Length: 336 pages
Every day a different body. Every day a different life. Every day in love with the same girl.
There’s never any warning about where it will be or who it will be. A has made peace with that, even established guidelines by which to live: Never get too attached. Avoid being noticed. Do not interfere.
It’s all fine until the morning that A wakes up in the body of Justin and meets Justin’s girlfriend, Rhiannon. From that moment, the rules by which A has been living no longer apply. Because finally A has found someone he wants to be with—day in, day out, day after day.
Here’s What I Thought:
Having read a few David Levithan collaborations over the past year, I was excited to finally get to read this title, and I wasn’t disappointed by it. Like previous Levithan books I’ve read, it has a quick pace and interesting characters, but it also left me with a lot of think about. The character of the narrator, A., is so unique and and yet in many ways such a reflection of what is beautiful and common about the human experience that I couldn’t help but appreciate what he has to show through revealing the story of his life so far.
At first, A.’s situation, waking up in a new body every day, seems like the stuff of fantasy. To be able to jump from person to person, to experience life through so many different forms, would appeal to anyone who has ever wanted to be someone else for a change. Yet A. is always himself, even as he can access the knowledge and memories of the person whose body he is inhabiting. He is the one in control of his own actions, so in a sense he is always the same person, as he has his own unique soul.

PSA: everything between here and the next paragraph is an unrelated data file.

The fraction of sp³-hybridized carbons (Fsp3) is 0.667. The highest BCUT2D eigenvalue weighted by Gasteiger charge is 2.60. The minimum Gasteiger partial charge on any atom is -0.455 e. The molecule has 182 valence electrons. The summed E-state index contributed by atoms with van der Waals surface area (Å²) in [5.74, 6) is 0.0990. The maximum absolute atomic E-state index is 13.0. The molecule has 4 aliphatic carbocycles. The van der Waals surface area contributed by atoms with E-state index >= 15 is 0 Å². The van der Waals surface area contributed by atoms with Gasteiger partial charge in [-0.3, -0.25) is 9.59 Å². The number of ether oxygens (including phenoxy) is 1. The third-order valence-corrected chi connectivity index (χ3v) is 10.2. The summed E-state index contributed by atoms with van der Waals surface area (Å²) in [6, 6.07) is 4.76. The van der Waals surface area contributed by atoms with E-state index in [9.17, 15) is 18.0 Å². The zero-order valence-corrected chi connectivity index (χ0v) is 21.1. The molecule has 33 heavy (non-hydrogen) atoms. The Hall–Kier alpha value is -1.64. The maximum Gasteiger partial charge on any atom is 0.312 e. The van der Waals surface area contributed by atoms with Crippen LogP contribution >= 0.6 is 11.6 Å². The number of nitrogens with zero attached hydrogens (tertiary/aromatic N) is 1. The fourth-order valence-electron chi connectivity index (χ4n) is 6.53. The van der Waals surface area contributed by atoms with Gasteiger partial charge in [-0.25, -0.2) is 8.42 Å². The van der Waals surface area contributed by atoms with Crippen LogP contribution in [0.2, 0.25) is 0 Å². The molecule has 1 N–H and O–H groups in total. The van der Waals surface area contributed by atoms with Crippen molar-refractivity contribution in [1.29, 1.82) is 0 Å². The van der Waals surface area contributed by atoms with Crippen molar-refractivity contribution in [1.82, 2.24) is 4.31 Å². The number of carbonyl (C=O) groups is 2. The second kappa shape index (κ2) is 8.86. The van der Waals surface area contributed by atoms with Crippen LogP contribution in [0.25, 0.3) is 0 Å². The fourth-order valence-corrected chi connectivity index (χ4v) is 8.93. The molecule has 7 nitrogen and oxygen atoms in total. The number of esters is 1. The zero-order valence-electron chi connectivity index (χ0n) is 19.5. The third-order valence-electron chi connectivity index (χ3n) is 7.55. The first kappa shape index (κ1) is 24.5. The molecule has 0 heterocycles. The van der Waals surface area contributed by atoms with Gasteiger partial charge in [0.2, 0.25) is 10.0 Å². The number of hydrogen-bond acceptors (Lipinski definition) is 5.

As he tells his story, though, the downside of such an existence starts to become evident. He can never become close to anyone–he has no family and friends of his own. At the age of 16, he is completely alone in the world, as no one really knows him. This finally starts to change when he meets Rhiannon, then Nathan, two individuals who will eventually get to know the real A.
Although I use the ‘he’ pronoun to describe him, A. is neither male nor female. He’s just a soul, and as such his experiences are not shaded by gender identification. He says himself that some days he feels like a boy and others a girl. He is attracted to both boys and girls, depending on the host body in which he finds himself.
One morning he awakens to find himself in the body of Vic, who is biologically a girl but gendered as a boy, and the way A. describes her feelings are eerily reflective of his own situation, of being neither one thing nor the other. This fact is easy for him to accept but at the same time difficult for others (like Rhiannon) to understand. As Vic thinks:
I still believed everyone when they said I had to be one or the other. Nobody was telling me a different story, and I was too young to think for myself. I had yet to learn that when it came to gender, I was both and neither.
It is an awful thing to be betrayed by your body. And it’s lonely, because you feel you can’t talk about it. You feel it’s something between you and your body. You feel it’s a battle you never win…and yet you fight it day after day, and it wears you down. Even if you try to ignore it, the energy it takes to ignore it will exhaust you.
Although A. is compassionate towards the people whose bodies he inhabits and tries to live their lives as best he can for the day he borrows them, he is also betrayed by the fact that he has no body of his own and is dependent upon living through others. He can’t have what he really wants, close personal relationships, because he always looks different and can never stay in one place for too long. Even Rhiannon, who does come to love him, can’t accept the fact that A. is always leaving her.
The resolution of the story, which brings in a sinister character who appears to want to manipulate A.’s abilities, felt a bit contrived, but I honestly couldn’t imagine how things were going to work out for A. and Rhiannon. This is a book that I’ll be thinking about for a long time to come. Recommended.
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